Ken has taught facilities engineering at the University of Houston and is a recipient of the SPE Public Service Award and Production Engineering Award. He has received an American Petroleum Institute citation for his work in promoting offshore safety. Ken is a registered professional engineer and serves on the advisory board of the engineering schools of Tulane University and Cornell University.
Ken received a B.S. in Civil Engineering from Cornell University in 1964 and an M.S. in Civil Engineering from Tulane University in 1967.
April 2007 – Barnett Shale Completion Evolution: Utilizing Completion Diagnostics to Optimize Close offset Development and Refracs
Activity in the Barnett shale of North Texas has continued to surge over the past several years, and with this surge in activity has come a steady evolution of completion techniques. Most operators agree that the best Barnett shale wells are those that have the largest fracture network development. One of the biggest challenges facing operators today is determining which completion techniques create the largest fracture network and the most effective diagnostic methods for evaluating these techniques in order to continue the optimization process. Numerous operators have used diagnostic techniques to optimize well placement and overall completion design. Approximately 20% of the Barnett shale completions have used radioactive tracers or chemical tracers to determine propant placement, cement integrity, lateral cleanup, and offset well interference.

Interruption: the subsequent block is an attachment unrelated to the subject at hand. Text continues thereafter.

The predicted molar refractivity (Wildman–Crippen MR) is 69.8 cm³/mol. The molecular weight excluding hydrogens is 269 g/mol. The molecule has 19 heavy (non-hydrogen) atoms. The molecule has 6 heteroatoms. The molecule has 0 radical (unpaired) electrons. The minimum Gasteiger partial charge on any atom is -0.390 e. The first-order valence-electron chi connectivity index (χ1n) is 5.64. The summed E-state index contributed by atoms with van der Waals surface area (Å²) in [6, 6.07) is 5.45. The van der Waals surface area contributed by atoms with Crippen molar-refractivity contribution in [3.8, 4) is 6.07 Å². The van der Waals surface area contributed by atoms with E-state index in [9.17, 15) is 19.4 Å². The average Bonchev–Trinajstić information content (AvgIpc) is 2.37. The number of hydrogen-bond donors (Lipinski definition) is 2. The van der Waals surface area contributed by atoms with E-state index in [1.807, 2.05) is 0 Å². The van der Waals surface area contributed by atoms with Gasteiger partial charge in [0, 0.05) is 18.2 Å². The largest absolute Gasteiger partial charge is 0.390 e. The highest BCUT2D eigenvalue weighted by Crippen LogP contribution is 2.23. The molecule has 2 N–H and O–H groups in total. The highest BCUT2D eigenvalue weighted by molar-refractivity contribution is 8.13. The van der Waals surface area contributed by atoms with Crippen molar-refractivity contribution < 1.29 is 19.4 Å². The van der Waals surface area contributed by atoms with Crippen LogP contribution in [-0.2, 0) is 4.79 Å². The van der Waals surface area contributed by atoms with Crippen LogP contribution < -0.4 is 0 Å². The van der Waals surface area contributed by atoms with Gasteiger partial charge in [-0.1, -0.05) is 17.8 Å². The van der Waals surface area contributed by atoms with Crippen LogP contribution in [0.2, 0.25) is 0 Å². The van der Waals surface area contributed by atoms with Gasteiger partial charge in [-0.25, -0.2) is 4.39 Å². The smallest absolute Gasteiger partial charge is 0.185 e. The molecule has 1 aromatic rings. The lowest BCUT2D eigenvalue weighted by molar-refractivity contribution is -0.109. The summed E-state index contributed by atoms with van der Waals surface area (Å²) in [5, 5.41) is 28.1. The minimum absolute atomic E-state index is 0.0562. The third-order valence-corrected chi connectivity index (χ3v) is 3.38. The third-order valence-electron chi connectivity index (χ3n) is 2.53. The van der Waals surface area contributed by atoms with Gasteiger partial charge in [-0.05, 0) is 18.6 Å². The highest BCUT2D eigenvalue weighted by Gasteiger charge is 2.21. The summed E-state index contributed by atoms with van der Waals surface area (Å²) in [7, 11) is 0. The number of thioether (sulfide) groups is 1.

Many operators are drilling parallel horizontals as close as 500’ apart. Simultaneous fracturing operations on these close offsets have also been used successfully in many areas. In general these techniques are being used to maximize fracture network development while possibly minimizing the number of surface locations. Additionally, with over 5000 available existing well-bores, re-fracture stimulations have become a significant piece in the evolution process.